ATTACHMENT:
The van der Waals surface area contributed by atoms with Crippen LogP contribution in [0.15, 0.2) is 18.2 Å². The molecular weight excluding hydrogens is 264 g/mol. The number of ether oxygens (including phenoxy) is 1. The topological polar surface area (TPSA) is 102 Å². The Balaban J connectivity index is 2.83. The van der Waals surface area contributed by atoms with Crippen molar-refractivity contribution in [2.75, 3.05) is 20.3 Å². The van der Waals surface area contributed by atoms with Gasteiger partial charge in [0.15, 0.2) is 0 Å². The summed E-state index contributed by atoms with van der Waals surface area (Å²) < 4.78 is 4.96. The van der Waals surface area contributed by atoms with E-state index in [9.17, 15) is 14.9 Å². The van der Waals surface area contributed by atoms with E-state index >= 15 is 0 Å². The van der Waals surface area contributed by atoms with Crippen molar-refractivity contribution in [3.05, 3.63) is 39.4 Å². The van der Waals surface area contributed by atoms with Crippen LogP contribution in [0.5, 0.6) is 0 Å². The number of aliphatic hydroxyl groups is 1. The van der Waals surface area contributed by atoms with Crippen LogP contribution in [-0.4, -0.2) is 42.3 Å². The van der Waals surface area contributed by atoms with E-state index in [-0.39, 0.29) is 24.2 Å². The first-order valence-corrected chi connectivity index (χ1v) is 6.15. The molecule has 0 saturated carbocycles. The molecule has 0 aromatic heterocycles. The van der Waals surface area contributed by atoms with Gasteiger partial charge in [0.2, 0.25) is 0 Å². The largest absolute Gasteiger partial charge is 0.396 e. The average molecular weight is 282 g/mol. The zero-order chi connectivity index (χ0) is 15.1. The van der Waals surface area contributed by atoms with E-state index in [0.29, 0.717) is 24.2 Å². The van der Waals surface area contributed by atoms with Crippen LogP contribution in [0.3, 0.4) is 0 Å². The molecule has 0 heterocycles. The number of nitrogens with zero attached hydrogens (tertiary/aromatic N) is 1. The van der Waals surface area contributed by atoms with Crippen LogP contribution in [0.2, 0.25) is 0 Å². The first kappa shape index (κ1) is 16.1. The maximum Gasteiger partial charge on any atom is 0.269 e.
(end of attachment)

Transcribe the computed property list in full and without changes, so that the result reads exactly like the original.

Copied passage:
The van der Waals surface area contributed by atoms with Crippen LogP contribution in [0.15, 0.2) is 18.2 Å². The molecular weight excluding hydrogens is 264 g/mol. The number of ether oxygens (including phenoxy) is 1. The topological polar surface area (TPSA) is 102 Å². The Balaban J connectivity index is 2.83. The van der Waals surface area contributed by atoms with Crippen molar-refractivity contribution in [2.75, 3.05) is 20.3 Å². The van der Waals surface area contributed by atoms with Gasteiger partial charge in [0.15, 0.2) is 0 Å². The summed E-state index contributed by atoms with van der Waals surface area (Å²) < 4.78 is 4.96. The van der Waals surface area contributed by atoms with E-state index in [9.17, 15) is 14.9 Å². The van der Waals surface area contributed by atoms with E-state index >= 15 is 0 Å². The van der Waals surface area contributed by atoms with Crippen molar-refractivity contribution in [3.05, 3.63) is 39.4 Å². The van der Waals surface area contributed by atoms with Crippen LogP contribution in [0.5, 0.6) is 0 Å². The number of aliphatic hydroxyl groups is 1. The van der Waals surface area contributed by atoms with Crippen LogP contribution in [-0.4, -0.2) is 42.3 Å². The van der Waals surface area contributed by atoms with E-state index in [-0.39, 0.29) is 24.2 Å². The first-order valence-corrected chi connectivity index (χ1v) is 6.15. The molecule has 0 saturated carbocycles. The molecule has 0 aromatic heterocycles. The van der Waals surface area contributed by atoms with Gasteiger partial charge in [0.2, 0.25) is 0 Å². The largest absolute Gasteiger partial charge is 0.396 e. The average molecular weight is 282 g/mol. The zero-order chi connectivity index (χ0) is 15.1. The van der Waals surface area contributed by atoms with E-state index in [0.29, 0.717) is 24.2 Å². The van der Waals surface area contributed by atoms with Crippen LogP contribution in [0.3, 0.4) is 0 Å². The molecule has 0 heterocycles. The number of nitrogens with zero attached hydrogens (tertiary/aromatic N) is 1. The van der Waals surface area contributed by atoms with Crippen LogP contribution in [0.2, 0.25) is 0 Å². The first kappa shape index (κ1) is 16.1. The maximum Gasteiger partial charge on any atom is 0.269 e.